Construction is brisk in Texas and Louisiana. The region posted big increases for project starts in all sectors, particularly in energy, transportation and water infrastructure. The top 25 projects of 2014 totaled $28.9 billion, more than double the previous year's $12.5 billion.
"The market is robust, and there are a lot of opportunities in all segments, including mixed-use," says Jack Baxley, president and CEO of Dallas-Fort Worth-based TEXO, a commercial trade association of 1,400 general contractors, specialty contractors and suppliers in northern and eastern Texas.
Louisiana firms are also optimistic. "With the proposed industrial expansion and the corresponding vertical and horizontal construction, we're looking at a very good year in 2015 too," says Ken Naquin, chief executive officer for Baton Rouge-based Louisiana AGC, which represents 650 construction companies statewide. "Private building is really going great guns right now."
The largest regional start in 2014 is the $10-billion Cameron LNG Liquefaction Project (Sempra Liquefied Natural Gas Export Terminal) in Hackberry, La. The plant should be ready for commercial operation in 2018. It is being built by joint venture contractors CB&I and Chiyoda International Corp., both of Houston.
In shale development, the $6-billion Chevron Phillips Chemical Co.'s U.S. Gulf Coast Petrochemicals Project includes a 1.5-million-metric-tons-a-year (3.3 billion lb a year) ethane cracker at the Cedar Bayou facility in Baytown, Texas, and two polyethylene facilities producing 1.1 billion lb of resin annually in Old Ocean, Texas.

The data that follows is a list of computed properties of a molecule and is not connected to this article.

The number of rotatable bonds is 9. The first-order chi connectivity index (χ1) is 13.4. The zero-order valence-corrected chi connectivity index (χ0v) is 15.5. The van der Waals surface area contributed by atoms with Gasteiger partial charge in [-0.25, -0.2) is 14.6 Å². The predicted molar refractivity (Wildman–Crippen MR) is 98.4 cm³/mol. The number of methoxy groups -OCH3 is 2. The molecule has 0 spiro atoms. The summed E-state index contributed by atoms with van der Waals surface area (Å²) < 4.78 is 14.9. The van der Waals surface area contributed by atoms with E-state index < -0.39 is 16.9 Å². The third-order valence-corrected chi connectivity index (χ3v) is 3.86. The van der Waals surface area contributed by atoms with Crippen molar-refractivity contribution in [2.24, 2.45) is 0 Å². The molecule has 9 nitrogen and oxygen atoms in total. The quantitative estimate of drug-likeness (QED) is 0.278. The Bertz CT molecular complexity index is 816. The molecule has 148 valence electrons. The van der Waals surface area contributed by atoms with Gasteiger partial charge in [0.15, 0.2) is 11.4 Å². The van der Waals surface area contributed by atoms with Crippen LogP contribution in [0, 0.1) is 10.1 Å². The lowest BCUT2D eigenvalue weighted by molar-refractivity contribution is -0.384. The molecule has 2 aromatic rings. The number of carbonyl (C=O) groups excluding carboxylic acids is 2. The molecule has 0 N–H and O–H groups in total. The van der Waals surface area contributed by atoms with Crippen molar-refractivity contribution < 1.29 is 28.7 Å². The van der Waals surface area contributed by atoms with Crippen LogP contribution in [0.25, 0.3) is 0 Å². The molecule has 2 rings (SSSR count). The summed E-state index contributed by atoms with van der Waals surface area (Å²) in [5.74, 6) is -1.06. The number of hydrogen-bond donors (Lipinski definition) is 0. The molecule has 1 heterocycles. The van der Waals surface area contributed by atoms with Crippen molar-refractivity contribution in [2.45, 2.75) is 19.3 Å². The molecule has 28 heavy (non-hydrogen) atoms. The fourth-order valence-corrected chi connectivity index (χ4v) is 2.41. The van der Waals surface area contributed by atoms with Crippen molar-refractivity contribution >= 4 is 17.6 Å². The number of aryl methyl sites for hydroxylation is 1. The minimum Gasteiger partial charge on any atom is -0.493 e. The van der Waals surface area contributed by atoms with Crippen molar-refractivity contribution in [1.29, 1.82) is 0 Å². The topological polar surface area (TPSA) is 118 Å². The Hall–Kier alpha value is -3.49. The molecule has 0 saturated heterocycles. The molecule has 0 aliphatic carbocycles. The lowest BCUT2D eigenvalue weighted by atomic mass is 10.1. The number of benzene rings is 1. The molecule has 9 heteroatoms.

Scheduled for completion in 2017, the project will support 400 long-term, direct jobs and 10,000 engineering and construction jobs, says Chevron Phillips Chemical Co. LP, a wholly owned subsidiary of Chevron Phillips Chemical Co. LLC, based in The Woodlands, Texas.
Another energy giant, Houston-based Phillips 66, is building its Sweeny Fractionator One and Freeport Liquefied Petroleum Gas Export Terminal—a combined $3-billion-plus investment. The 100,000-barrel-per-day natural gas liquids (NGL) fractionator is expected to begin operations in the second half of 2015 in Old Ocean, close to the company's Sweeny Refinery. The liquefied petroleum gas (LPG) export terminal at Freeport, Texas, is expected to be operational in the second half of 2016.
Southwest of Houston, the $1-billion Petra Nova facility will be the world's largest post-combustion carbon-dioxide capture system on an existing coal plant when it begins production by the end of 2016. Petra Nova Holdings LLC, a subsidiary of Houston-based NRG Energy, formed a 50-50 joint venture with JX Nippon Oil & Gas Exploration Corp. in Tokyo.
The facility at the W.A. Parish plant in Fort Bend County will capture approximately 1.6 million tons of CO2 annually from a 240-MW equivalent slipstream of flue gas out of the 610-MW Unit 8.